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Embracing the alcohol of Paso red blends, and a word about that Benziger deal

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For the past half-year, I’ve been hosting a series of wine tastings up at Jackson Family Wines headquarters, just outside Santa Rosa. So far, they’ve included both JFW and non-JFW wines, but the next one is strictly non-JFW. It’s a tasting of high-end Paso Robles Rhône-style blends (JFW currently owns no Paso Robles wineries), and I’m getting excited even before I pop a single cork.

Here’s the lineup so far:

  • Saxum 2012 Heart Stone
  • L’Aventure 2013 Cote de Cote
  • Tablas Creek 2012 Esprit de Tablas
  • Law 2011Sagacious
  • Linne Calodo 2013 Sticks & Stones
  • Jada 2012 Hell’s Kitchen
  • ONX 2012 Crux

I’m also trying to get a bottle of PharoahMoans 2012, and maybe one or two others.

These are all expensive wines, among the priciest in California outside Napa Valley. The most expensive is the Saxum. I’ve written before about Justin Smith’s amazing story: how he started this little winery that zoomed straight to the top. (If there are more expensive wines in Paso Robles, I don’t know what they are.) I’m not sure how Justin got there; probably he isn’t either, and has been pleasantly surprised by his success. I think my reviews helped, as did the chapter I gave him in my 2008 book, “New Classic Winemakers of California.”

I liked Justin’s wines from the moment I first tasted them (I gave them lots of 95s and 94s), but I realize these are not wines for the In Pursuit of Balance crowd. The alcohol on them can be very high. But then, the same can be said of many of these Paso Robles blends. The grapes get ripe, sometimes super-mature under that hot Paso sunshine, even in the Templeton Gap where things are supposedly cooler. Well, I drove right through the Templeton Gap yesterday during the hottest part of the afternoon, and yes, the temperature did fall from 92 just north of Paso Robles to 87-88 at Templeton, evidence that there really is a cooling influence that makes it in from the coast. Still, the Templeton Gap area is still pretty warm.

It would be a shame to dismiss these big, hearty Paso Robles red wines simply because of the alcohol level. They’re really world class. I’m excited about this tasting and will report on it here.

* * *

I asked my Facebook friends yesterday what I should blog about today and a lot of them said “Benziger.” I don’t have a super-strong view of the sale to The Wine Group, except for a couple thoughts. Number one, I like the Benziger clan and especially Mike, who was very kind to me when I was coming up as a wine writer. The family worked hard to establish both the Benziger brand and Imagery, and the wines from both were very good. The family did what they felt was in their best interests, at a time competition is fierce and Benziger was doing battle with brands from all over the world. I don’t know what The Wine Group will do with the brands—whether they’ll maintain them, elevate them or crush them into the ground. (By way of contrast, had Jackson Family Wines bought them, I’m confident the Jackson family would have elevated them.) Hopefully, The Wine Group will elevate them, although I do have some concerns that The Wine Group is not necessarily associated with the top quality tier. (Here’s a list of their brands.) Perhaps with this acquisition, The Wine Group is trying to go upscale and improve that image. If so, kudos to them.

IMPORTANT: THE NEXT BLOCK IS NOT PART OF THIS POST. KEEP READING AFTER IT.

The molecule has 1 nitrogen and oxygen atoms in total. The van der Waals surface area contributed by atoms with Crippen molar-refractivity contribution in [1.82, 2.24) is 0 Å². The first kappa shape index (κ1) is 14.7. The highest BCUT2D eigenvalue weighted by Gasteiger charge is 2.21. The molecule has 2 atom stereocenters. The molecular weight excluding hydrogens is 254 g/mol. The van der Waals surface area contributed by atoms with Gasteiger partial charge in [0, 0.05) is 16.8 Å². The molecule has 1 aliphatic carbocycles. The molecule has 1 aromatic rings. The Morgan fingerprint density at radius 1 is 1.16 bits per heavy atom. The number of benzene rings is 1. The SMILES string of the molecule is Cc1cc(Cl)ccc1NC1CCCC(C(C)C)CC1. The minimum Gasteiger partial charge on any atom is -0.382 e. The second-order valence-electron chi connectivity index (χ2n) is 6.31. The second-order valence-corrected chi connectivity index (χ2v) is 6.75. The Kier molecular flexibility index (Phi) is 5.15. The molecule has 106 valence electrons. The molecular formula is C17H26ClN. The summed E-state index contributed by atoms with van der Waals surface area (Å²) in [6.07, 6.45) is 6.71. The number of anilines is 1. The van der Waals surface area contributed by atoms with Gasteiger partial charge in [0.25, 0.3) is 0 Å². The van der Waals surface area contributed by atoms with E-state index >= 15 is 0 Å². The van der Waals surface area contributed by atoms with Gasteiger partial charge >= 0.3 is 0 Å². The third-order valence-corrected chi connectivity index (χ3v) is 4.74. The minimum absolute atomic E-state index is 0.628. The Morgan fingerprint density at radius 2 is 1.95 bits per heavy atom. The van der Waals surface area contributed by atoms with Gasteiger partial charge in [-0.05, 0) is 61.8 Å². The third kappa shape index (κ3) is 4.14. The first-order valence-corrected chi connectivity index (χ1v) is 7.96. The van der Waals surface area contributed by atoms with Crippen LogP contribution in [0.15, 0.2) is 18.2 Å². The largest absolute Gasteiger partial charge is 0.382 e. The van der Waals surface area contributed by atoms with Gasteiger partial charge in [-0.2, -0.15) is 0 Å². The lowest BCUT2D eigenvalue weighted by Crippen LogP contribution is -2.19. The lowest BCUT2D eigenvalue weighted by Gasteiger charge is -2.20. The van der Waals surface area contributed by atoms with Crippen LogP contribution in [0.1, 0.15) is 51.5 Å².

* * *

Miss Sherry asked on Facebook for me to blog about Gus because she likes him a lot. So, Miss Sherry, here he is, relaxing on my queen bed at the lovely Santa Maria Radisson. We’re here for a couple days to hang out at Cambria and Byron.

GusRadisson


Gems vs. rhinestones

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I was chatting the other day with the great Richard Arrowood when he said something that really caught my mind. “I want to focus on gems, not rhinestones.”